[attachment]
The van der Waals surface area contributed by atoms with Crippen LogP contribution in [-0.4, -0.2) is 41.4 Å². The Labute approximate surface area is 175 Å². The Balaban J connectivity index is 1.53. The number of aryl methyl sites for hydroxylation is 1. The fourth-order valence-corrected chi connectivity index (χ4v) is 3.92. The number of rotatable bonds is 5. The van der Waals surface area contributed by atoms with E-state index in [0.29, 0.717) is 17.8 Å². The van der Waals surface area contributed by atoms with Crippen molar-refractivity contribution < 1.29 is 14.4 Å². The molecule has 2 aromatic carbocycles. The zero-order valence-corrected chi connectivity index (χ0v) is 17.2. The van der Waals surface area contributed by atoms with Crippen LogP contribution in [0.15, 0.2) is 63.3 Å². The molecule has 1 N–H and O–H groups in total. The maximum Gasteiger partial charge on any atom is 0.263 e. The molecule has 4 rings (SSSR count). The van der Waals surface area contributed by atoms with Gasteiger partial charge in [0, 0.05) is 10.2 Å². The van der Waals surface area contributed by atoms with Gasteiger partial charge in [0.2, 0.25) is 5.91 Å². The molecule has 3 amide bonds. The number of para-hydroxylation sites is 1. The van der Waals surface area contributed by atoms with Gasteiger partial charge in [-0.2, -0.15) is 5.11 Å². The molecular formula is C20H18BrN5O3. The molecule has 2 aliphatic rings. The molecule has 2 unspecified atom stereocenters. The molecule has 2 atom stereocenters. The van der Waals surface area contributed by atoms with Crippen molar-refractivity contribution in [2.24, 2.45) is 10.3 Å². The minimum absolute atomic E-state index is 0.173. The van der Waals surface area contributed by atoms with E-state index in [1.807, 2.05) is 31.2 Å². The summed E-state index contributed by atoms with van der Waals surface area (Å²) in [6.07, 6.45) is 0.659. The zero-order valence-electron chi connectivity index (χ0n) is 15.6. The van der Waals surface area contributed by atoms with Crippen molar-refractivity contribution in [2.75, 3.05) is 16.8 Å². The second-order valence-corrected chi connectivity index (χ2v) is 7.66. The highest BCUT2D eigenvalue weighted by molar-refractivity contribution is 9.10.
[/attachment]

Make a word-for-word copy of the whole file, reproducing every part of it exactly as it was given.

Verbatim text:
The van der Waals surface area contributed by atoms with Crippen LogP contribution in [-0.4, -0.2) is 41.4 Å². The Labute approximate surface area is 175 Å². The Balaban J connectivity index is 1.53. The number of aryl methyl sites for hydroxylation is 1. The fourth-order valence-corrected chi connectivity index (χ4v) is 3.92. The number of rotatable bonds is 5. The van der Waals surface area contributed by atoms with E-state index in [0.29, 0.717) is 17.8 Å². The van der Waals surface area contributed by atoms with Crippen molar-refractivity contribution < 1.29 is 14.4 Å². The molecule has 2 aromatic carbocycles. The zero-order valence-corrected chi connectivity index (χ0v) is 17.2. The van der Waals surface area contributed by atoms with Crippen LogP contribution in [0.15, 0.2) is 63.3 Å². The molecule has 1 N–H and O–H groups in total. The maximum Gasteiger partial charge on any atom is 0.263 e. The molecule has 4 rings (SSSR count). The van der Waals surface area contributed by atoms with Gasteiger partial charge in [0, 0.05) is 10.2 Å². The van der Waals surface area contributed by atoms with Gasteiger partial charge in [0.2, 0.25) is 5.91 Å². The molecule has 3 amide bonds. The number of para-hydroxylation sites is 1. The van der Waals surface area contributed by atoms with Gasteiger partial charge in [-0.2, -0.15) is 5.11 Å². The molecular formula is C20H18BrN5O3. The molecule has 2 aliphatic rings. The molecule has 2 unspecified atom stereocenters. The molecule has 2 atom stereocenters. The van der Waals surface area contributed by atoms with Crippen molar-refractivity contribution in [2.24, 2.45) is 10.3 Å². The minimum absolute atomic E-state index is 0.173. The van der Waals surface area contributed by atoms with E-state index in [1.807, 2.05) is 31.2 Å². The summed E-state index contributed by atoms with van der Waals surface area (Å²) in [6.07, 6.45) is 0.659. The zero-order valence-electron chi connectivity index (χ0n) is 15.6. The van der Waals surface area contributed by atoms with Crippen molar-refractivity contribution in [2.75, 3.05) is 16.8 Å². The second-order valence-corrected chi connectivity index (χ2v) is 7.66. The highest BCUT2D eigenvalue weighted by molar-refractivity contribution is 9.10.